Kelly Ayotte will begin the general election in New Hampshire with a small lead over Paul Hodes, 47-43. Although she remains the favorite in the race it's clear that the divisive primary has her in a much weaker position than 5 months ago and that this contest may be more competitive than has generally been accepted.
When PPP first polled New Hampshire in April Ayotte had a 34/24 favorability rating. The number of voters with a positive opinion of her now is basically the same as it was then at 35%. But her negatives have nearly doubled from 24% to 47%. What were once good numbers with independents at 35/23 have now gone sour to 34/44. And while earlier in the year she had an unusual level of popularity across party lines at 20% that's now declined to 11%.
The competitiveness of her primary forced Ayotte to do things she might have been able to get away with skipping if she'd had an easier path to the nomination. For instance her Sarah Palin endorsement proved critical in surviving with a small victory last night, but 52% of general election voters say Palin's support is a turn off with only 18% of them saying it's a positive. Her having to move to the right in the primary has already hurt her overall image with New Hampshire voters and could prove to become even more of a liability in the general election.
The good news for Ayotte is that Hodes isn't particularly popular either. His favorability numbers are nearly identical to hers with 35% of voters seeing him positively to 46% with a negative opinion.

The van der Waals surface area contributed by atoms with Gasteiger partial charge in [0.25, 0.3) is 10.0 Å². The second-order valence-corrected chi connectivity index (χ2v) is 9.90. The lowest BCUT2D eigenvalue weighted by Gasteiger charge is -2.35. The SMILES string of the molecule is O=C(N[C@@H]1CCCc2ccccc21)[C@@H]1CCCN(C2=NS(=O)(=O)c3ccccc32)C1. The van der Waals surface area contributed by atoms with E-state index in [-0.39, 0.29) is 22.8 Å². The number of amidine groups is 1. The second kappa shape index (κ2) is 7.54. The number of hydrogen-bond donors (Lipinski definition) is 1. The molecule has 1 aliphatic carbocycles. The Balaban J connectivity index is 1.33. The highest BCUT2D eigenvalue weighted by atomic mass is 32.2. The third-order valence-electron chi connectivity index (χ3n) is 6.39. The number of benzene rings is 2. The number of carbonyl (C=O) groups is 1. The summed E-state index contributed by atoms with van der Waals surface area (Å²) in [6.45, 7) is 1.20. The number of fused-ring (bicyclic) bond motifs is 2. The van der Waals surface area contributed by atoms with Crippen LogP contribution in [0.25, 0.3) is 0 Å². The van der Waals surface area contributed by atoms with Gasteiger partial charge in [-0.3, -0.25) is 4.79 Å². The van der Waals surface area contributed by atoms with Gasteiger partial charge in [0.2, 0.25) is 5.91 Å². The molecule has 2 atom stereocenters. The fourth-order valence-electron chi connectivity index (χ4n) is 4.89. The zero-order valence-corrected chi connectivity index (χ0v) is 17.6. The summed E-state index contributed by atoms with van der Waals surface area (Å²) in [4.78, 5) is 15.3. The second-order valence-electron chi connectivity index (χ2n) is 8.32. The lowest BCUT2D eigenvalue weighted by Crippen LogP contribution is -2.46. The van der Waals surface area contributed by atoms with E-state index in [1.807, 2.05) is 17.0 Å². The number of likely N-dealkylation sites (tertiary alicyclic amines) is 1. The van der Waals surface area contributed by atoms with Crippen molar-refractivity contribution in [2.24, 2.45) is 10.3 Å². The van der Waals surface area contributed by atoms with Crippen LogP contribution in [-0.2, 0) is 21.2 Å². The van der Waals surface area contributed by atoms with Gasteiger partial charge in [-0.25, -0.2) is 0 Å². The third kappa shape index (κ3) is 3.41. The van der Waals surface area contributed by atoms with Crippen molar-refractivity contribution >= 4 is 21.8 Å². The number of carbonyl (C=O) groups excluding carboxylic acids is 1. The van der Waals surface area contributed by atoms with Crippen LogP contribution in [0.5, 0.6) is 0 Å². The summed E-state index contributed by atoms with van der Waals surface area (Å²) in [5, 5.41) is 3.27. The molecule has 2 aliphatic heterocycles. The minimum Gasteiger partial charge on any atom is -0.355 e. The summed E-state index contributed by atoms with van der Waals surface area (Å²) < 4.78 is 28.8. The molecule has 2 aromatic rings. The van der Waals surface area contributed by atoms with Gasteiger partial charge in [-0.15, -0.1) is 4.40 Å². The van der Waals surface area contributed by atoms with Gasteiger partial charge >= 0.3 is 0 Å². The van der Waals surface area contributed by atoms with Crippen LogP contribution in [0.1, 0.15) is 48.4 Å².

Looking at their head to head match up both candidates pretty much have their party base locked up and Ayotte's breaking the tie with a strong advantage among independents. Hodes is getting 85% of Democrats while Ayotte's getting 83% of Republicans. She's up 51-37 with those independents.
Although many Democrats were rooting for Ovide Lamontagne to win the nomination, perceiving him as the weaker general election candidate, this poll found there was little difference between him and Ayotte against Hodes. Lamontagne would have started out with a 47-44 lead. 36% of voters had a favorable opinion of him by the end of his campaign to 33% with an unfavorable one, giving him basically the same level of goodwill as Ayotte with much lower negatives. All in all it was probably a wash for the general election who emerged from this primary.
One final note: New Hampshire is one state where Democrats are having to cope with a considerable enthusiasm gap. Barack Obama won New Hampshire by 9 points but those planning to vote this fall report having split their voters evenly in 2008, an indication that Republican voters are planning to come back out at a much higher rate than Democrats. If the 2010 electorate matched who turned out in 2008 we find Hodes would lead Ayotte 48-43. If Hodes can get the Democratic base better motivated in these final seven weeks it's going to be a very close race.
This analysis is also available on our blog: